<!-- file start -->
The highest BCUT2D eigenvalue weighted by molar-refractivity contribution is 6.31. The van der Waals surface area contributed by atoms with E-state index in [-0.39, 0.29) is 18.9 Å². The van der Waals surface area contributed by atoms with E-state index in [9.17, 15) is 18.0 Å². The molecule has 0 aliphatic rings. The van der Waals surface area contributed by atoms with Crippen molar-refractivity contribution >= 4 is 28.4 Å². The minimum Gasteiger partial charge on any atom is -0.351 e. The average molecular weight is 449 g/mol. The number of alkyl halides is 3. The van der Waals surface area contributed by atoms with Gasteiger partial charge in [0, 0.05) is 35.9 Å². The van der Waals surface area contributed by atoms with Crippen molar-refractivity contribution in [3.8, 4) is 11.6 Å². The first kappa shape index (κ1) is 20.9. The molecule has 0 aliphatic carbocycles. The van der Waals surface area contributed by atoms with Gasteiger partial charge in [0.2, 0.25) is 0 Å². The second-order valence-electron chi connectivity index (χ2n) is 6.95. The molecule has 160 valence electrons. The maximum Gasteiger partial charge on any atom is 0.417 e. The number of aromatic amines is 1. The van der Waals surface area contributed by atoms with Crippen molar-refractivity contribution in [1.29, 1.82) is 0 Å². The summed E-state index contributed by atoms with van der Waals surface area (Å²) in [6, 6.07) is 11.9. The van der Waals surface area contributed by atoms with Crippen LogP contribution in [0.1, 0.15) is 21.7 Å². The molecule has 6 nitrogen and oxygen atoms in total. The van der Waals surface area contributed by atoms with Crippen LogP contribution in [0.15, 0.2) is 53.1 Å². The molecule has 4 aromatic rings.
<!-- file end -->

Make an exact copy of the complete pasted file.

The highest BCUT2D eigenvalue weighted by molar-refractivity contribution is 6.31. The van der Waals surface area contributed by atoms with E-state index in [-0.39, 0.29) is 18.9 Å². The van der Waals surface area contributed by atoms with E-state index in [9.17, 15) is 18.0 Å². The molecule has 0 aliphatic rings. The van der Waals surface area contributed by atoms with Crippen molar-refractivity contribution >= 4 is 28.4 Å². The minimum Gasteiger partial charge on any atom is -0.351 e. The average molecular weight is 449 g/mol. The number of alkyl halides is 3. The van der Waals surface area contributed by atoms with Gasteiger partial charge in [0, 0.05) is 35.9 Å². The van der Waals surface area contributed by atoms with Crippen molar-refractivity contribution in [3.8, 4) is 11.6 Å². The first kappa shape index (κ1) is 20.9. The molecule has 0 aliphatic carbocycles. The van der Waals surface area contributed by atoms with Gasteiger partial charge in [0.2, 0.25) is 0 Å². The second-order valence-electron chi connectivity index (χ2n) is 6.95. The molecule has 160 valence electrons. The maximum Gasteiger partial charge on any atom is 0.417 e. The number of aromatic amines is 1. The van der Waals surface area contributed by atoms with Crippen molar-refractivity contribution in [1.29, 1.82) is 0 Å². The summed E-state index contributed by atoms with van der Waals surface area (Å²) in [6, 6.07) is 11.9. The van der Waals surface area contributed by atoms with Crippen LogP contribution in [0.1, 0.15) is 21.7 Å². The molecule has 6 nitrogen and oxygen atoms in total. The van der Waals surface area contributed by atoms with Crippen LogP contribution in [0.15, 0.2) is 53.1 Å². The molecule has 4 aromatic rings.